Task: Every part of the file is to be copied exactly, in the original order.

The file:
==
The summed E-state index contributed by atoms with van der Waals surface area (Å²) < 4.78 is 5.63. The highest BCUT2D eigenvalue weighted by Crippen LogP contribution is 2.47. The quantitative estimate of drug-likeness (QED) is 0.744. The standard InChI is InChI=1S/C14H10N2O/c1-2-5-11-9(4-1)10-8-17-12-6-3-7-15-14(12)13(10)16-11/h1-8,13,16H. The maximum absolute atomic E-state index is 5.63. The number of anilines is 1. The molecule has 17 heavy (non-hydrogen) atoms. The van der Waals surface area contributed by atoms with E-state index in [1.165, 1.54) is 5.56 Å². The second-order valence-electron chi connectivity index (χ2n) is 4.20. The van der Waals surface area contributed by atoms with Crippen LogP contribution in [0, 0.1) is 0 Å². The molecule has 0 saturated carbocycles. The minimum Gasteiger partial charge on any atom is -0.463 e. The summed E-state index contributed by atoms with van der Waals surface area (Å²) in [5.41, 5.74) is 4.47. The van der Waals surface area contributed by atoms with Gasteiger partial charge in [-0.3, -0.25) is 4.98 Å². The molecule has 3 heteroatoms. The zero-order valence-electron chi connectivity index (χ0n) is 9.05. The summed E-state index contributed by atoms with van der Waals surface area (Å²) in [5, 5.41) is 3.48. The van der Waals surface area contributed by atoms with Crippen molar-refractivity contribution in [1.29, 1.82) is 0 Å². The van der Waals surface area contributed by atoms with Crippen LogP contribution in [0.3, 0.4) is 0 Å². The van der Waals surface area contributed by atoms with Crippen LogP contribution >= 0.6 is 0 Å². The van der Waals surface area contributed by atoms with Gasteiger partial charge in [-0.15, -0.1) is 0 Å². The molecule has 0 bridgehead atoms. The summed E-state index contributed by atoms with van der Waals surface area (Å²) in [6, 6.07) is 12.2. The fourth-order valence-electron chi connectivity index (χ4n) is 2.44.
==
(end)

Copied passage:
The summed E-state index contributed by atoms with van der Waals surface area (Å²) < 4.78 is 5.63. The highest BCUT2D eigenvalue weighted by Crippen LogP contribution is 2.47. The quantitative estimate of drug-likeness (QED) is 0.744. The standard InChI is InChI=1S/C14H10N2O/c1-2-5-11-9(4-1)10-8-17-12-6-3-7-15-14(12)13(10)16-11/h1-8,13,16H. The maximum absolute atomic E-state index is 5.63. The number of anilines is 1. The molecule has 17 heavy (non-hydrogen) atoms. The van der Waals surface area contributed by atoms with E-state index in [1.165, 1.54) is 5.56 Å². The second-order valence-electron chi connectivity index (χ2n) is 4.20. The van der Waals surface area contributed by atoms with Crippen LogP contribution in [0, 0.1) is 0 Å². The molecule has 0 saturated carbocycles. The minimum Gasteiger partial charge on any atom is -0.463 e. The summed E-state index contributed by atoms with van der Waals surface area (Å²) in [5.41, 5.74) is 4.47. The van der Waals surface area contributed by atoms with Gasteiger partial charge in [-0.3, -0.25) is 4.98 Å². The molecule has 3 heteroatoms. The zero-order valence-electron chi connectivity index (χ0n) is 9.05. The summed E-state index contributed by atoms with van der Waals surface area (Å²) in [5, 5.41) is 3.48. The van der Waals surface area contributed by atoms with Crippen molar-refractivity contribution in [1.29, 1.82) is 0 Å². The van der Waals surface area contributed by atoms with Crippen LogP contribution in [0.3, 0.4) is 0 Å². The van der Waals surface area contributed by atoms with Crippen LogP contribution >= 0.6 is 0 Å². The van der Waals surface area contributed by atoms with Gasteiger partial charge in [-0.15, -0.1) is 0 Å². The molecule has 0 bridgehead atoms. The summed E-state index contributed by atoms with van der Waals surface area (Å²) in [6, 6.07) is 12.2. The fourth-order valence-electron chi connectivity index (χ4n) is 2.44.